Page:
How The Soviets Caught Dozens of German Agents In A WWII Spy Game – Even Staging a Mock Battle To Keep Up Charade


During the height of WWII, a major funkspeil began which was a counter-espionage plan, introduced by Joseph Stalin. The operation was carried out by the Soviet NKVD to entice Nazi secret service agents into their grasp through radio messaging between August 1944-May 1945. Slowly but surely, the Soviets planned to eradicate the Nazi empire (Reich) from within, a maneuver now known as Operation Scherhorn.

Operation Scherhorn (also known under the Soviet codename Operation Berezino) came to fruition through the efforts of two men: Mikhail Maklyarsky and Victor Ilyin, NKVD officers who based this side project on tactics used during Operation Monastyr. However, the operation was finally carried out by Pavel Sudoplatov and other NKVD officers.

What was the main goal of Operation Scherhorn? To eradicate Nazi intelligence forces. The NKVD constructed an illusion, a fake team of armed German troops said to be operating in the Soviet territory. When the Nazis heard about it, they continuously sent in field operatives to give aid to their soldiers – only for them to be taken as hostages and later executed, one by one.

How it All Began

In 1941, an NKVD secret agent named Alexander Demyanov used a meeting with a German citizen in Moscow to break open a German undercover network called Abwehr. He then came up with a plan to acquaint himself with the Germans as a “defector” and gain their trust. After three months, Demyanov returned to the Soviets as a now-active double agent, supplying them with secret German intel from sources who trusted him.

After months of trading fake military strategies with the Germans, he was also feeding them small amounts of real Soviet intel. Not only did he want to appear genuine, but he wanted the information to serve as a distraction so he could conduct their side operation. Overall, Demyanov personally sent dozens of German operatives to their deaths through his deceptive tactics. His skilled actions came under the watchful eye of one prominent leader: Joseph Stalin.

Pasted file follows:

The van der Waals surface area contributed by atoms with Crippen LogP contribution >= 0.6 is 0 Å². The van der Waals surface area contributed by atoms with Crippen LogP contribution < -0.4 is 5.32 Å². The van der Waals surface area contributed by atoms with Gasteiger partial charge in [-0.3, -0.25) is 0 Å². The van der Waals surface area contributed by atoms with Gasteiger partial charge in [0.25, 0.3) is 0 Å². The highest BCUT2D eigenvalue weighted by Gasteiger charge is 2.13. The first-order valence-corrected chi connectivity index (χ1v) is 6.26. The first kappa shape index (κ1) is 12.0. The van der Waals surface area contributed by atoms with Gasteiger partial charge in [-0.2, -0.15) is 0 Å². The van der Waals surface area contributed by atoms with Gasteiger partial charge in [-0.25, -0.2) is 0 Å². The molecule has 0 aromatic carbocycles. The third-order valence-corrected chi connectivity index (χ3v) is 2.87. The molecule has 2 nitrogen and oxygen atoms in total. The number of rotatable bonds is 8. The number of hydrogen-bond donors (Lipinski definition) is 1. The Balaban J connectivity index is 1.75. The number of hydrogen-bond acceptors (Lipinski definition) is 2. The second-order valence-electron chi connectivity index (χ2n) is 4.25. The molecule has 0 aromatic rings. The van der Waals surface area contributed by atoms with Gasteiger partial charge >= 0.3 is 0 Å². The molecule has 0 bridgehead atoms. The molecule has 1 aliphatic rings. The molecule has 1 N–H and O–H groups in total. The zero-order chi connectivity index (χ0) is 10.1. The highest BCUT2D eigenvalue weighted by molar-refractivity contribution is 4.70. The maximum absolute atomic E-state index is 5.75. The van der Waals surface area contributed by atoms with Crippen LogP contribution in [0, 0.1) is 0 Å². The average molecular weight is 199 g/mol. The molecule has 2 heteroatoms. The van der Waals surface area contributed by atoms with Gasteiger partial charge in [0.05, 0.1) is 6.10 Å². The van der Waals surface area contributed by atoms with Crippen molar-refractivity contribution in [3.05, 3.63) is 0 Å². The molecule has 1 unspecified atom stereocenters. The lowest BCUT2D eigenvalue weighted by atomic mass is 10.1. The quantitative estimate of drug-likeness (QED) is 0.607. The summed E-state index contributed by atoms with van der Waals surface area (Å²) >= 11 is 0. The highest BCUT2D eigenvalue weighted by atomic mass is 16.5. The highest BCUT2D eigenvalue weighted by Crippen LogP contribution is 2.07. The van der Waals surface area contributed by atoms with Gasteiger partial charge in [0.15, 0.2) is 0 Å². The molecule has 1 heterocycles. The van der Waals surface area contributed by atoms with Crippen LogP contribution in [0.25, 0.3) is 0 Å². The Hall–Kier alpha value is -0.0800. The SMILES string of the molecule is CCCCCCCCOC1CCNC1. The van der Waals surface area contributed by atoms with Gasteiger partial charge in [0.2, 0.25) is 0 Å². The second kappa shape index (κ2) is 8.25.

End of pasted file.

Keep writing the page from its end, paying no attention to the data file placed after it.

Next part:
Intrigued by the results of their operation, Stalin wanted to continue the deceptive maneuver by widening its scope and creating a full-fledged campaign reliant on disinformation. Appointing a task force led by Soviet Lieutenant General Pavol Sudoplatov to launch his new vision, Stalin made it clear that his goal was to get to the heart of Nazi intelligence by destroying the German special forces. Sudoplatov was instructed to build a ‘German camp’ just inside the Soviet territory to entice Nazi officers to send in agents on rescue missions. They then forced the newly-captured Germans to join the Soviet mission of destruction, using them to keep trusted connections intact. Finally, Operation Berezino was born.